What book would you recommend to our readers to help better understand the current world energy situation?
World Energy Outlook is an amazingly detailed report that is put out by the International Energy Agency division of the Organization for Economic Cooperation and Development (OECD).
Gusher of Lies is another great book that attempts to separate the rhetoric from the reason in the energy debate. It does not make any sense to put out the idea that alternative sources of energy (wind, solar, biomass etc.) are on the doorstep. They are not. We all have great hope for the alternatives, but nobody out there who is seriously looking at energy supply is predicting that alternatives will become a major source of energy before the year 2030. We need to keep studying and pushing hard for solutions, but it is going to take time.
Are conservation and efficiency enough to solve our problems?
No. There is just too much growth nationally and internationally for us to think that we can conserve our way out of this issue. It’s one critical side of the equation, and the government will continue to play a key role by legislating stricter standards on miles per gallon (MPG) for automobiles and better efficiency requirements for new appliances.
If the price of gas stays at $3 a gallon and above, it will certainly cause people to change their behavior when it comes to energy and force them to conserve.
What are some key factors driving the increase in demand for energy in the US?
There are so many things to mention, but here are a few of the interesting trends we have seen.
We live in larger houses that need more energy.
Appliances are more efficient, but we own way more of them. On average, each of us owns 25 separate devices that need to be recharged each night.
In any major metropolitan area, whether it’s Shanghai, Chicago, Manhattan or Columbia, SC, only 10% of the jobs are located in the downtown core. That means that 90% of the jobs are located in the suburbs, and that means that people need cars to get to work. The University of California did a study on the link between car ownership and the unemployment rate. If you want to reduce the unemployment rate, and thereby the poverty rate, people need cars. It’s very, very difficult to get the density of population needed to run a viable bus system in the suburbs.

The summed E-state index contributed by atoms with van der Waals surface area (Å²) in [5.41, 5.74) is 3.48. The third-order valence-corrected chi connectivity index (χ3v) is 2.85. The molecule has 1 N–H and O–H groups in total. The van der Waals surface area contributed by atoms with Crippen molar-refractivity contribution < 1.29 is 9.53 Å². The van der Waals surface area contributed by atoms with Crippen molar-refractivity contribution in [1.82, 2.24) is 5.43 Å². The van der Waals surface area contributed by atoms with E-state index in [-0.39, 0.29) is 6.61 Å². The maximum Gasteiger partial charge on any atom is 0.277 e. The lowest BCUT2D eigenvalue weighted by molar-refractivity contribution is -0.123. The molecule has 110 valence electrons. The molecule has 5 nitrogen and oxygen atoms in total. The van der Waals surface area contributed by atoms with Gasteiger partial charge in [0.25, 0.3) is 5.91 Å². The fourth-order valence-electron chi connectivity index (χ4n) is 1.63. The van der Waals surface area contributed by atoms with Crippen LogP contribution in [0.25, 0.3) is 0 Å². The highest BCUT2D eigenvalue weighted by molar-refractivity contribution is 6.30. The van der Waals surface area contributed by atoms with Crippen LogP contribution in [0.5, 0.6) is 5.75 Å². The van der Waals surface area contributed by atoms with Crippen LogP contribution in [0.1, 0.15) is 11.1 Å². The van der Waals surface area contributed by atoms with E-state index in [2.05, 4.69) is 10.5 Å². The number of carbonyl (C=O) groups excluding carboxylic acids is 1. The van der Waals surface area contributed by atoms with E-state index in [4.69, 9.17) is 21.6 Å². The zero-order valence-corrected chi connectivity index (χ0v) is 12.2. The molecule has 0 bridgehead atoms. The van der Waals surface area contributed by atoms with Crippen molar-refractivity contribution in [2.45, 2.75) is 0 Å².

What role do global demographic trends play in the global demand for energy?
In my opinion, the biggest factor that is driving energy demand worldwide is rising aspirations. Every country wants to get richer and they simply need more energy to do so. Population growth is a key part of that, but when you think of it, China is actually not growing that fast when it comes to population growth on a percentage basis. For years, they have implemented a one child policy. Yet, their demand for energy is increasing dramatically. China’s primary energy demand is projected to more than double between 2005 and 2030 – an average annual rate of growth of 3.2%.
The United States is growing faster than China! Not a lot of people know that and it is what really sets us apart from the rest of the developed world. Only Canada, New Zealand and Australia will experience similar population growth rates, and much of that has to do with immigration. Japan is actually predicted to shrink over the next 25 years.
Here is another factor in the worldwide demand for energy: urbanization. In order to improve their standard of living, we are witnessing a major movement of people from the rural areas to the cities.
With the upcoming election, what advice would you give to the next President on US energy policy?
The problem in the minds of the experts is not so much the lack of potential supply, it’s the restrictions on the supply. The advice I would give the next President is that we need to do everything that we can to increase the supply of energy.
Mr. Cox is currently working with the American Petroleum Institute (API) on energy demand trends. The opinions expressed here are his own and not those of API.